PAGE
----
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From: "William H. Ansley" <wansley@warwick.net>
Subject: Re: (urth) Napoleon
Date: Mon, 4 May 1998 00:57:43 

>I agree with you on the physical difficulties, and maybe the colostomy bag
>is more realistic. But I think it's perfectly common for kids (okay, maybe
>13 is a little old, but then again these were supposedly more innocent
>days, weren't they?) to think of their questions or remarks as innocuous
>and then find that they've offended more-knowing adults. As in, "Hey
>mommy, what does **** mean?"

This is possible, but my interpretation of the passage in question, which I
appended to the end of this message, is that Weer continued to repeat the
story ("as a psychological experiment") into his adult years but still felt
the remark to be innocent. There is some mild support for this later on.
When Weer is talking to Louis Gold in his study, after Sherry Gold has
persuaded Weer not to tell anyone about about her father's forged books, on
p. 226 of the Orb edition, he says:

"I'm afraid I only know the story of Bonaparte's hand, and I don't tell it
very often anymore."

>To "invariably offend," the remark would have to somewhat salacious,
>wouldn't it? How likely is it everybody would be offended by young Weer
>demystifying Napoleon's pose?

It certainly is hard to think of a remark that meets these two criteria. If
the author weren't Wolfe, I might think that he didn't have any real remark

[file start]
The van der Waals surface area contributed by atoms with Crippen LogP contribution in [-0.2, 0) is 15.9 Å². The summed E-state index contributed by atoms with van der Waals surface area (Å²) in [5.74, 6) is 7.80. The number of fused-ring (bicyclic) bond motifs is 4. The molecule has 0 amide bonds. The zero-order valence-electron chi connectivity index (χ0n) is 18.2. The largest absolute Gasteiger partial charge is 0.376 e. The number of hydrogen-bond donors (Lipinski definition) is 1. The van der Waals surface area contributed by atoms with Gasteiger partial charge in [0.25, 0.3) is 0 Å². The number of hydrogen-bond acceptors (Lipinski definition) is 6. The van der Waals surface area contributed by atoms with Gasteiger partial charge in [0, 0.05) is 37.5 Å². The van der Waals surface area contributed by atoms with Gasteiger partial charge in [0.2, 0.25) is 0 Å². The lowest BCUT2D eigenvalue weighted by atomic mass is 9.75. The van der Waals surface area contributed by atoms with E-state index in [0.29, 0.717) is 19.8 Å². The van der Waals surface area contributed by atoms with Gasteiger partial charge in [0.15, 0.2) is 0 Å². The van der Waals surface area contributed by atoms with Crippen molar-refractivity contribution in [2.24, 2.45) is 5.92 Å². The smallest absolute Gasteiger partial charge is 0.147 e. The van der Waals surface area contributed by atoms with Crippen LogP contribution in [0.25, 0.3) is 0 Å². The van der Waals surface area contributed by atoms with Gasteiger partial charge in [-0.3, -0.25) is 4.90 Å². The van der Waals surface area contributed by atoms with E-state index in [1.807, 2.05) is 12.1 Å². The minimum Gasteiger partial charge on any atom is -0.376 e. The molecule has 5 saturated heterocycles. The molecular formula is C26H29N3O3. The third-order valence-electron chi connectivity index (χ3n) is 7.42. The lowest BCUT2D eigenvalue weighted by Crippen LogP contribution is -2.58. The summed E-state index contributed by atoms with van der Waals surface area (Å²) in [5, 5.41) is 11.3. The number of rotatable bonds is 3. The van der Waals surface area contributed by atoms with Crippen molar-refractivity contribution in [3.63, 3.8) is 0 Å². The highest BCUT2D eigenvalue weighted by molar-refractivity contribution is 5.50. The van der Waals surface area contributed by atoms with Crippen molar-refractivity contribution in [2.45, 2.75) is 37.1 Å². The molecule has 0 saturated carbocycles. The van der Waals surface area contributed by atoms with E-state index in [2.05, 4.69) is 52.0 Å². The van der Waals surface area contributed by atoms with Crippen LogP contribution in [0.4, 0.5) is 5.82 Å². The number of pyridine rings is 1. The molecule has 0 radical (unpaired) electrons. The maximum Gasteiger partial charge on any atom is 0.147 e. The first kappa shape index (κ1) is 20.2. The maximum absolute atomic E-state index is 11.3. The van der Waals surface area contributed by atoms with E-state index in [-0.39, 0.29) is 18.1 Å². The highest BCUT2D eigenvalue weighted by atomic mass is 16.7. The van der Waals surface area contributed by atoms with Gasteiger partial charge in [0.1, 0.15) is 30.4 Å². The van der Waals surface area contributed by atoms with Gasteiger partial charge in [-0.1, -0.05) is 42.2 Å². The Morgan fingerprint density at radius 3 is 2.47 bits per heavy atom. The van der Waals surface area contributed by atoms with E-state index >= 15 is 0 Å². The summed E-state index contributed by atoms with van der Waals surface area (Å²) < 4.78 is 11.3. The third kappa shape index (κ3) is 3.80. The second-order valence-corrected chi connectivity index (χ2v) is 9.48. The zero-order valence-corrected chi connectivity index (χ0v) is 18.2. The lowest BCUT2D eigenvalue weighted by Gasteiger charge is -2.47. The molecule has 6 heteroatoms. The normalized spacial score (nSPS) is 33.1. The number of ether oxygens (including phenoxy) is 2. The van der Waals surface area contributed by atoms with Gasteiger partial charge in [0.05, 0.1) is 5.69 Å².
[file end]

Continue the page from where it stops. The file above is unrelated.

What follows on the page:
about Napoleon's hand in mind and was just being annoyingly mysterious.
But, since it is Wolfe, I tend to think that (in addition to being
annoyingly mysterious) he does have a remark in mind that would make us all
say "Oh, of course!"

>Don't you think it's wonderful that by not telling us what Napoleon was
>supposedly doing, Wolfe has managed to keep us talking about it 23 years

It certainly is wonderful, but the time of wonders must end. 8-> I think I
have beat this thing to death and beyond, so I'll (probably) stop here.

"At first I used to tell it in the hope of satisfying curiosity (and so
obtaining those real though impalpable satifactions, sweet at any time, but
sweetest at thirteen, which accrue when we appear knowledgeable and thus,
at least by implication, effective). Later I continued it as a
psychological experiment, having observed that the innocent remark
invariably offended."

_Peace_, p. 2

William Ansley

*More Wolfe info & archive of this list at http://www.urth.net/urth/

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